The History of Encryption and Ciphers Summary:

Encrypting files is an everyday occurrence, but what exactly is encryption? Take a look at ciphers and codes to learn about the history of encryption. Tracking the history of encryption can give you a better understanding of the evolution of ciphers and their use in today’s world.



Carrying messages across enemy lines, setting up midnight rendezvous, or secret attacks all have been strengthened by using secret codes. Ciphers (1 [#1]) and codes have been used since ancient times in many different shapes and forms to protect messages from being intercepted. Ciphers and codes have even crept into many popular mediums from Harry Potter books to the hit movie and book, The Da Vinci Code.
Today, we still see ciphers in the form of encryption. Encryption is the ability to render a message unreadable without special knowledge to decrypt it. It’s everywhere, from encrypted government secrets to emails sent around the office; the use of encryption has become a part of everyday life.
Ciphers and Codes
Though ciphers and codes are often thought to be the same they are, in fact, two separate methods for disguising communication data.

· Codes provide exchanges for pictures, words, or numbers for words or phrases and will only have a set amount of words or phrases that can be decoded.

· Ciphers exchange individual letters for other letters or numbers breaking down messages to a far greater degree (1). a

· Ciphers also have the advantage of being able to be shifted very quickly since instead of having a set number of phrases or words in a code it uses an algorithm to define any possible word or phrase.

Through the complex and systematic nature of ciphers, which are used over codes for encryption. By looking at the history of ciphers we can get a better understanding of how and why encryption works in today’s world.
Atbash – A Basic Cipher
Early religion provided us with some of the most basic ciphers we know about. Judaism brought forth the Atbash. Atbash is a “substitution cipher”, which means that every letter is exchanged for another in the alphabet. In this case, it’s the first letter of the alphabet for the last. While this is very basic, most people couldn’t read let alone break codes at 600BC.
When in Rome, Keep Secrets: The Caesar Shift
Ancient Rome and famed emperor Julius Caesar carried ciphers to new level. Caesar used a cipher as a means to carry commands to his generals and allies. Using what would be later dubbed “Caesar shift”, he made his messages unreadable to those who didn’t have the shift sequence.
Another form of substitution cipher the method was to simply shift the letter wanted by three later for example, A > D, B >E and C >F. If a message said “spy” would look like this in the Caesar Shift:

· S > V, P >S and Y >B. vsb

· The phrase “ad astra, ” shoot for the stars would translate to “DG DVWUD” in the Caesar Shift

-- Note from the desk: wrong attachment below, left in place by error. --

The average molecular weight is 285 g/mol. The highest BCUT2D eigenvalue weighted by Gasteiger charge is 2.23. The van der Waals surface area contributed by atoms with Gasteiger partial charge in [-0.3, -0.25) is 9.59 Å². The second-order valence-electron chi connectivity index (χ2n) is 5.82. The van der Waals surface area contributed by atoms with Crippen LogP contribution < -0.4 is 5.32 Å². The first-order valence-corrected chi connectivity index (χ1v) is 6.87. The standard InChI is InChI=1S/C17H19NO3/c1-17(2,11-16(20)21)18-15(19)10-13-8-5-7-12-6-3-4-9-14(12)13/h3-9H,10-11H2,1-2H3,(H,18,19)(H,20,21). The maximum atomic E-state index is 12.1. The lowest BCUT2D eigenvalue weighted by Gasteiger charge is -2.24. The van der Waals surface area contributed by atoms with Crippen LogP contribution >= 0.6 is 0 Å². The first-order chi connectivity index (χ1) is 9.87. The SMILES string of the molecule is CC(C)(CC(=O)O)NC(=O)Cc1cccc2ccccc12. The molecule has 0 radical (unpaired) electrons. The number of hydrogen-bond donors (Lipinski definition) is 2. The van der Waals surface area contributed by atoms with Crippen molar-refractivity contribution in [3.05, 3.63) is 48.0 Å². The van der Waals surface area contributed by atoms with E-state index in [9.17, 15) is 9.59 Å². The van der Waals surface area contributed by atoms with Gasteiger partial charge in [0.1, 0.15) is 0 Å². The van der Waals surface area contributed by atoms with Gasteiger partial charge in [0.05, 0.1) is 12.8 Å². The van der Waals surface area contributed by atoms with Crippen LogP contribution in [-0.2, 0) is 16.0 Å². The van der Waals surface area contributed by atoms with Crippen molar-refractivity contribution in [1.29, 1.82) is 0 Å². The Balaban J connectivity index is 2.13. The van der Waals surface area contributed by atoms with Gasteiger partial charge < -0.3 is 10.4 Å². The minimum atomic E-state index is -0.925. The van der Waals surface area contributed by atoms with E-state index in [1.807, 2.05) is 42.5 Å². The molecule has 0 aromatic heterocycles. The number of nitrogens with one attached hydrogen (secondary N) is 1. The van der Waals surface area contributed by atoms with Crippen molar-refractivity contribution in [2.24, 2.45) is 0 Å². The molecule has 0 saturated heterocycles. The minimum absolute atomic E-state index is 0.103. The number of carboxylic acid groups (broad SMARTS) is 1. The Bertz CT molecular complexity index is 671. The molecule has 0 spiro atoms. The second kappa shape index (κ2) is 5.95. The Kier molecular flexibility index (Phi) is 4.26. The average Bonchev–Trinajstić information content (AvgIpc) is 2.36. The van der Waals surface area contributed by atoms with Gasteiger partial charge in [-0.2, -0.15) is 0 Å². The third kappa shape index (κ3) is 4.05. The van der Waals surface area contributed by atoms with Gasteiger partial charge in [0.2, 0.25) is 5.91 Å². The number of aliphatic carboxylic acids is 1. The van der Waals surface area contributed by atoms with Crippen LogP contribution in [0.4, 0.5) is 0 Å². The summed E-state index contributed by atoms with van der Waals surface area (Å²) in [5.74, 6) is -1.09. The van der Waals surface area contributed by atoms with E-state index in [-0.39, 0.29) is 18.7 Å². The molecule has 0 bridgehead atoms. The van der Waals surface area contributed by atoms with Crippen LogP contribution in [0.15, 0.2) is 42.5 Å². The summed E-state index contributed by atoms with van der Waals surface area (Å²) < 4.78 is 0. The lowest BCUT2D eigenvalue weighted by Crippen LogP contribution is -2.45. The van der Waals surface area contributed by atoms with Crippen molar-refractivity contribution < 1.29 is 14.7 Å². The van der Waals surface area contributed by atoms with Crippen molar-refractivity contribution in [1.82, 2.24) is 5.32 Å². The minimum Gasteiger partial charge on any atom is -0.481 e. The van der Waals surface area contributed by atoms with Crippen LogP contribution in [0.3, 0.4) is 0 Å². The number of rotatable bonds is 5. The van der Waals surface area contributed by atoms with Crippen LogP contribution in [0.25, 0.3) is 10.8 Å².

It was quickly adapted to be any variable amount of places in the shift.
Rot13 – A Cipher Novelty
ROT13 sounds like something Hermione Granger uses on her O. W. L. s. (2), but is a variation of the Caesar Shift, it uses a 13 letter/character replacement sequence. Rot13 is still used often today, though more as novelty than keeping any secrets.
Message boards that reveal the ending of a book or movie have used the Rot13 method to protect others from accidentally reading spoilers. Harry Potter fans, you may just find out what “he who must not be named” means to do to young Mr. Potter in book seven, the Deathly Hallows.
Modern Encryption
The advent of the computer revolutionized the world of codes. All of the ciphers above could be cracked with computer programs in a matter of seconds with the right software. Both the building and breaking of stronger ciphers have been blazing along as technology provides new tools that have forever changed cryptography. Modern uses of ciphers have led to advanced computer technology that is known as encryption.
One method of encryption is Public Key Encryption (PKE). The PKE cipher is radically stronger than those used in ancient times. Imagine two prime numbers (a number that can only be divided by one and itself) for example 17 and 13. When you multiply these two numbers you come up with 221, and is known as the modulus.
To an outsider, 221 would have no meaning since there are plenty of factors that could be broken down. There also needs to be a random number that has a value somewhere between 1 and the product of the two prime numbers. In a PKE cipher, a formula is made where the a variable will be sought out:
Prime#1 * Prime#2= A
Random# must be between 1 and A
Solution Must be a whole Number

End Notes:
1)Also referred to as “cyphers, ” in British English, a secret method of writing, as by transposition or substitution of letters, specially formed symbols, or the like., 29 March, 2007.
2)Secrets have been a mainstay in the popular book series, Harry Potter. O. W. L. (Ordinary Wizarding Level) exams are the wizarding world’s equivalent to the S. A. T. s
3)Pincock, Stephen. Codebreaker: The History of Codes and Ciphers, From The Ancient Pharaohs to Quantum Cryptography. New York: Holtzbrinck, 2006.